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October 26, 2017
Review: This One Time in Nature and other big thoughts over a small fire

It’s not everyday you get to walk through a random Bushwick apartment, step out into a verdant backyard decorated with fairy lights, and be treated to a play by firelight. This rare treat is brought to you by Upstream Artists’ Collective and Brooklyn Yard in a series of short plays, spoken word, music and poetry called This One Time in Nature and other big thoughts over a small fire. The casual and interactive nature of these “works in progress” makes it feel more like a hangout of friends singing songs around a fire, having a drink from the backyard bar (your first is gratis), and eating s'mores (the abundant supply of marshmallows, chocolate and grahams are generously provided by the Collective).

The presentation of This One Time in Nature is part of Climate Change Theatre Action, which is a series of readings and performances about climate change being presented worldwide in support of the United Nations Climate Change Conference. This jives with Upstream Artists’ Collective dedication to presenting works reflecting humanity’s challenges with the effects of climate change. Director Keith Paul Medelis, also Artistic Director of Upstream Artists’ Collective, made a bold choice to present the plays outdoors in October but, in an appropriately ironic way, this night felt more like July.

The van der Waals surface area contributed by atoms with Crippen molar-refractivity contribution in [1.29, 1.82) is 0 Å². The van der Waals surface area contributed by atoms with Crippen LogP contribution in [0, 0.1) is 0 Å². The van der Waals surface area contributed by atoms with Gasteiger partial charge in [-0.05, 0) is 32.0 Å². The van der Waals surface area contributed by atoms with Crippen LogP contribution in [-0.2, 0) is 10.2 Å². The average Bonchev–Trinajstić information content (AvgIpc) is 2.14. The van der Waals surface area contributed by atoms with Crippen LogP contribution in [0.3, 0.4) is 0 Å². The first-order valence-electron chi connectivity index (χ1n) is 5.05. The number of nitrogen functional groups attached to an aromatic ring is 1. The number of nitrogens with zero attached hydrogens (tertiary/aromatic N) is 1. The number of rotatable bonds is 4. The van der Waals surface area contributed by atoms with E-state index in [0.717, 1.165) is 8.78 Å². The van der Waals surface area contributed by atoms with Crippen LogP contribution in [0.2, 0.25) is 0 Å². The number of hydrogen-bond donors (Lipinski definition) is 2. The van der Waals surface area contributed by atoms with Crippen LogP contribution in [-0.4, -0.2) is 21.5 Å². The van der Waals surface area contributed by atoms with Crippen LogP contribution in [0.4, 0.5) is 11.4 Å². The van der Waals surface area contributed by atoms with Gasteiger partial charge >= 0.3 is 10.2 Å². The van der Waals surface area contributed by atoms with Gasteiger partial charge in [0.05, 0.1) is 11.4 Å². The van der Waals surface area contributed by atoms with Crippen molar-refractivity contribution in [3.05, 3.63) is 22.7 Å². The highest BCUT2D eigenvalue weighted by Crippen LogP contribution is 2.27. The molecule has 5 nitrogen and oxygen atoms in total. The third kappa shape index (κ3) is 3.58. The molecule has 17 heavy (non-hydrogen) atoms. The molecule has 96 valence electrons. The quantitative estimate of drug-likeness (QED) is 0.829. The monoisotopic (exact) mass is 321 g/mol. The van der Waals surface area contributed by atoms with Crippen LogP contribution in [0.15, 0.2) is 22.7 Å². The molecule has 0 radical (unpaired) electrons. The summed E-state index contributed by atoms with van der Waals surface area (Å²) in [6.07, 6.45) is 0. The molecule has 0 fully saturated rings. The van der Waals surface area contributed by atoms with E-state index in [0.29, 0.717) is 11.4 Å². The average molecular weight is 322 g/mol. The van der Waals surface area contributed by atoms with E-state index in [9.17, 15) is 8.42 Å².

The first piece of the evening, Great Great, written and performed by Benjamin Weiner, is a humorous and bizarre take on the future of mankind. In it, Weiner plays a silver-wigged woman with a vaguely German accent who time-travels and, using a hand puppet, speaks to an audience member as his great-great grandson. What starts as a supremely silly premise turns into a moving tribute to future generations. Suffice it to say that by the end of the piece, you will have written a letter to your own future great-great grandchild.

This One Time in Nature is an autobiographical piece written and performed by Eliza Bent. Taking pieces of paper pinned to a tree, each bearing the name of a different hurricane, Bent speaks about her experience of each one, from being a little girl in Cape Cod during Gloria to a 30-year-old who just moved in with her boyfriend, now husband, during Sandy. Wonderfully relatable and funny, Bent takes each disaster and puts a personal spin on them.

Throughout the evening, the audience is treated to the lovely musical stylings of singer/guitarist Jane Bruce, including a terrifying and gorgeous musical poem Gaia, with lyrics by Hiro Kanagawa. Also recited is Bare Spaces by Ugandan playwright Angella J. Emurwon, another poem that speaks to nature’s complexity.

If the warmth of the night air in Autumn doesn’t alert you to the reality of climate change, nothing will. But the smell of smoke in your hair and clothing are sure to remind you of that one time in nature when you sat around a fire, shared stories, and enjoyed humanity.

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Written by: Tami Shaloum
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